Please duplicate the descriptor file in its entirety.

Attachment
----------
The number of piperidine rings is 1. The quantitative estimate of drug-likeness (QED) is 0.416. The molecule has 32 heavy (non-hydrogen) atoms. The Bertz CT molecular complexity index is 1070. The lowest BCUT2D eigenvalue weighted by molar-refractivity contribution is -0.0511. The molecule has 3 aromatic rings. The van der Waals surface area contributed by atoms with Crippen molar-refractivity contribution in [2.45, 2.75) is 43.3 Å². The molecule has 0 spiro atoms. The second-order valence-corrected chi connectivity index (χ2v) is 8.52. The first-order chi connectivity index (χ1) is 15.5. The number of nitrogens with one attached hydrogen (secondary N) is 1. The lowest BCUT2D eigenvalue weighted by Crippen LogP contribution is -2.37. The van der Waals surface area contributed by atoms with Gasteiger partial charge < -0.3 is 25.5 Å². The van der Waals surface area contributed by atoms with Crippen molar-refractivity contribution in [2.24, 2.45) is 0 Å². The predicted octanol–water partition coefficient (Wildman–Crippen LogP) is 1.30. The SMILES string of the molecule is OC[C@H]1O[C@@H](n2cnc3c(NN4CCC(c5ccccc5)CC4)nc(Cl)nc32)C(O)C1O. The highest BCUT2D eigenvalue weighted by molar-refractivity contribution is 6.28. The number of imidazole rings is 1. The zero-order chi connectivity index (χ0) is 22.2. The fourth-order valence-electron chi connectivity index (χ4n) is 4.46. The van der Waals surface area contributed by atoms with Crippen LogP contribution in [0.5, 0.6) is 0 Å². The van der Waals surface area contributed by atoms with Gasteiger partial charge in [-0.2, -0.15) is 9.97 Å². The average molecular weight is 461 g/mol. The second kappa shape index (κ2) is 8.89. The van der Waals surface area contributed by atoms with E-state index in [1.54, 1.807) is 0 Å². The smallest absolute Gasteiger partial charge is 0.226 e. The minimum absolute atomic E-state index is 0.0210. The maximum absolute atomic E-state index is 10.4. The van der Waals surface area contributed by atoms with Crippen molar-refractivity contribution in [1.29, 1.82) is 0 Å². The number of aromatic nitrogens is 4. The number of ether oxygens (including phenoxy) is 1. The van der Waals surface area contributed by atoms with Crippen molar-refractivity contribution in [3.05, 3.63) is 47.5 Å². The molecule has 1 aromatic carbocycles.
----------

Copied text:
The number of piperidine rings is 1. The quantitative estimate of drug-likeness (QED) is 0.416. The molecule has 32 heavy (non-hydrogen) atoms. The Bertz CT molecular complexity index is 1070. The lowest BCUT2D eigenvalue weighted by molar-refractivity contribution is -0.0511. The molecule has 3 aromatic rings. The van der Waals surface area contributed by atoms with Crippen molar-refractivity contribution in [2.45, 2.75) is 43.3 Å². The molecule has 0 spiro atoms. The second-order valence-corrected chi connectivity index (χ2v) is 8.52. The first-order chi connectivity index (χ1) is 15.5. The number of nitrogens with one attached hydrogen (secondary N) is 1. The lowest BCUT2D eigenvalue weighted by Crippen LogP contribution is -2.37. The van der Waals surface area contributed by atoms with Gasteiger partial charge < -0.3 is 25.5 Å². The van der Waals surface area contributed by atoms with Crippen molar-refractivity contribution in [2.24, 2.45) is 0 Å². The predicted octanol–water partition coefficient (Wildman–Crippen LogP) is 1.30. The SMILES string of the molecule is OC[C@H]1O[C@@H](n2cnc3c(NN4CCC(c5ccccc5)CC4)nc(Cl)nc32)C(O)C1O. The highest BCUT2D eigenvalue weighted by molar-refractivity contribution is 6.28. The number of imidazole rings is 1. The zero-order chi connectivity index (χ0) is 22.2. The fourth-order valence-electron chi connectivity index (χ4n) is 4.46. The van der Waals surface area contributed by atoms with Crippen LogP contribution in [0.5, 0.6) is 0 Å². The van der Waals surface area contributed by atoms with Gasteiger partial charge in [-0.2, -0.15) is 9.97 Å². The average molecular weight is 461 g/mol. The second kappa shape index (κ2) is 8.89. The van der Waals surface area contributed by atoms with E-state index in [1.54, 1.807) is 0 Å². The smallest absolute Gasteiger partial charge is 0.226 e. The minimum absolute atomic E-state index is 0.0210. The maximum absolute atomic E-state index is 10.4. The van der Waals surface area contributed by atoms with Crippen molar-refractivity contribution in [1.29, 1.82) is 0 Å². The number of aromatic nitrogens is 4. The number of ether oxygens (including phenoxy) is 1. The van der Waals surface area contributed by atoms with Crippen molar-refractivity contribution in [3.05, 3.63) is 47.5 Å². The molecule has 1 aromatic carbocycles.